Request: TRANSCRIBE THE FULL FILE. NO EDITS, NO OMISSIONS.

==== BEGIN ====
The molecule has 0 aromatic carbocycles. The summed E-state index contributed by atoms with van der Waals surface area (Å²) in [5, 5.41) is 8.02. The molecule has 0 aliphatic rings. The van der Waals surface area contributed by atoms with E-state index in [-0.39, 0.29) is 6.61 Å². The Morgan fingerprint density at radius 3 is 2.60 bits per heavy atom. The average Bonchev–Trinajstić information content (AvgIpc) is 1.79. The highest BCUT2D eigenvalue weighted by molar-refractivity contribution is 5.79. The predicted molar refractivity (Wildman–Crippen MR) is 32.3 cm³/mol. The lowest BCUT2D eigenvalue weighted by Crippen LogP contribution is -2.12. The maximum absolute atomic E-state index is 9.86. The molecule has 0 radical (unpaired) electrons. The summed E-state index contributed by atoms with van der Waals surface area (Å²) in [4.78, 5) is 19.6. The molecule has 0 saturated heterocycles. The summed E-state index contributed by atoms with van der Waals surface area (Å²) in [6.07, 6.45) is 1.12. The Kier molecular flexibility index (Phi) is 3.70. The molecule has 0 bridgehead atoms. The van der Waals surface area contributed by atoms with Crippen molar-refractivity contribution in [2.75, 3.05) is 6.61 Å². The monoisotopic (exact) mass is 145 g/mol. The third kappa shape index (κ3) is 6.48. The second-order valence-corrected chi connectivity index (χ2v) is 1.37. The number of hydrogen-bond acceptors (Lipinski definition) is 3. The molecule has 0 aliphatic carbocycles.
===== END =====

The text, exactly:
The molecule has 0 aromatic carbocycles. The summed E-state index contributed by atoms with van der Waals surface area (Å²) in [5, 5.41) is 8.02. The molecule has 0 aliphatic rings. The van der Waals surface area contributed by atoms with E-state index in [-0.39, 0.29) is 6.61 Å². The Morgan fingerprint density at radius 3 is 2.60 bits per heavy atom. The average Bonchev–Trinajstić information content (AvgIpc) is 1.79. The highest BCUT2D eigenvalue weighted by molar-refractivity contribution is 5.79. The predicted molar refractivity (Wildman–Crippen MR) is 32.3 cm³/mol. The lowest BCUT2D eigenvalue weighted by Crippen LogP contribution is -2.12. The maximum absolute atomic E-state index is 9.86. The molecule has 0 radical (unpaired) electrons. The summed E-state index contributed by atoms with van der Waals surface area (Å²) in [4.78, 5) is 19.6. The molecule has 0 saturated heterocycles. The summed E-state index contributed by atoms with van der Waals surface area (Å²) in [6.07, 6.45) is 1.12. The Kier molecular flexibility index (Phi) is 3.70. The molecule has 0 bridgehead atoms. The van der Waals surface area contributed by atoms with Crippen molar-refractivity contribution in [2.75, 3.05) is 6.61 Å². The monoisotopic (exact) mass is 145 g/mol. The third kappa shape index (κ3) is 6.48. The second-order valence-corrected chi connectivity index (χ2v) is 1.37. The number of hydrogen-bond acceptors (Lipinski definition) is 3. The molecule has 0 aliphatic carbocycles.